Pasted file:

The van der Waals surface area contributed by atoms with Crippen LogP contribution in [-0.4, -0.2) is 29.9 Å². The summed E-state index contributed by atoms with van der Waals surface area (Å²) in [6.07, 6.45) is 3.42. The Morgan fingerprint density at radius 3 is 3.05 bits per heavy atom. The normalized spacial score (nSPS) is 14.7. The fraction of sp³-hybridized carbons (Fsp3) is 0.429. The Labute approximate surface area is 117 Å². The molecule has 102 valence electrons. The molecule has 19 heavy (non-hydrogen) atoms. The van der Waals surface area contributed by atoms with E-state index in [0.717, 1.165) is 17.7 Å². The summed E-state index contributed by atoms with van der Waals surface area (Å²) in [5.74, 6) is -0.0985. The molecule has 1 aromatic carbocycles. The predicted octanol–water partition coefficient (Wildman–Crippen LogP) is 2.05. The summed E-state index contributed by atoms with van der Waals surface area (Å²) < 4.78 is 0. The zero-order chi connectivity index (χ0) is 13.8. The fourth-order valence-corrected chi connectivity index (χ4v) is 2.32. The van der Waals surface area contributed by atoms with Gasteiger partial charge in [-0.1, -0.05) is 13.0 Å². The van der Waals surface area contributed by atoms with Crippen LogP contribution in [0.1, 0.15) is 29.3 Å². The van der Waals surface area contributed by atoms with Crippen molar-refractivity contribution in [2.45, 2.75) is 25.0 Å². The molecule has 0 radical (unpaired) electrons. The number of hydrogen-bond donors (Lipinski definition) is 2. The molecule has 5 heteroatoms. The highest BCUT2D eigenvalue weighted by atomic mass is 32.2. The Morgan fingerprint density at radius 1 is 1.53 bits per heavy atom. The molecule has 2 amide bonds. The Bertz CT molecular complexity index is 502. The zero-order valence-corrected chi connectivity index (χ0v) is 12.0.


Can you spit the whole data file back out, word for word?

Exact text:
The van der Waals surface area contributed by atoms with Crippen LogP contribution in [-0.4, -0.2) is 29.9 Å². The summed E-state index contributed by atoms with van der Waals surface area (Å²) in [6.07, 6.45) is 3.42. The Morgan fingerprint density at radius 3 is 3.05 bits per heavy atom. The normalized spacial score (nSPS) is 14.7. The fraction of sp³-hybridized carbons (Fsp3) is 0.429. The Labute approximate surface area is 117 Å². The molecule has 102 valence electrons. The molecule has 19 heavy (non-hydrogen) atoms. The van der Waals surface area contributed by atoms with E-state index in [0.717, 1.165) is 17.7 Å². The summed E-state index contributed by atoms with van der Waals surface area (Å²) in [5.74, 6) is -0.0985. The molecule has 1 aromatic carbocycles. The predicted octanol–water partition coefficient (Wildman–Crippen LogP) is 2.05. The summed E-state index contributed by atoms with van der Waals surface area (Å²) < 4.78 is 0. The zero-order chi connectivity index (χ0) is 13.8. The fourth-order valence-corrected chi connectivity index (χ4v) is 2.32. The van der Waals surface area contributed by atoms with Gasteiger partial charge in [-0.1, -0.05) is 13.0 Å². The van der Waals surface area contributed by atoms with Crippen LogP contribution in [0.1, 0.15) is 29.3 Å². The van der Waals surface area contributed by atoms with Crippen molar-refractivity contribution in [2.45, 2.75) is 25.0 Å². The molecule has 0 radical (unpaired) electrons. The number of hydrogen-bond donors (Lipinski definition) is 2. The molecule has 5 heteroatoms. The highest BCUT2D eigenvalue weighted by atomic mass is 32.2. The Morgan fingerprint density at radius 1 is 1.53 bits per heavy atom. The molecule has 2 amide bonds. The Bertz CT molecular complexity index is 502. The zero-order valence-corrected chi connectivity index (χ0v) is 12.0.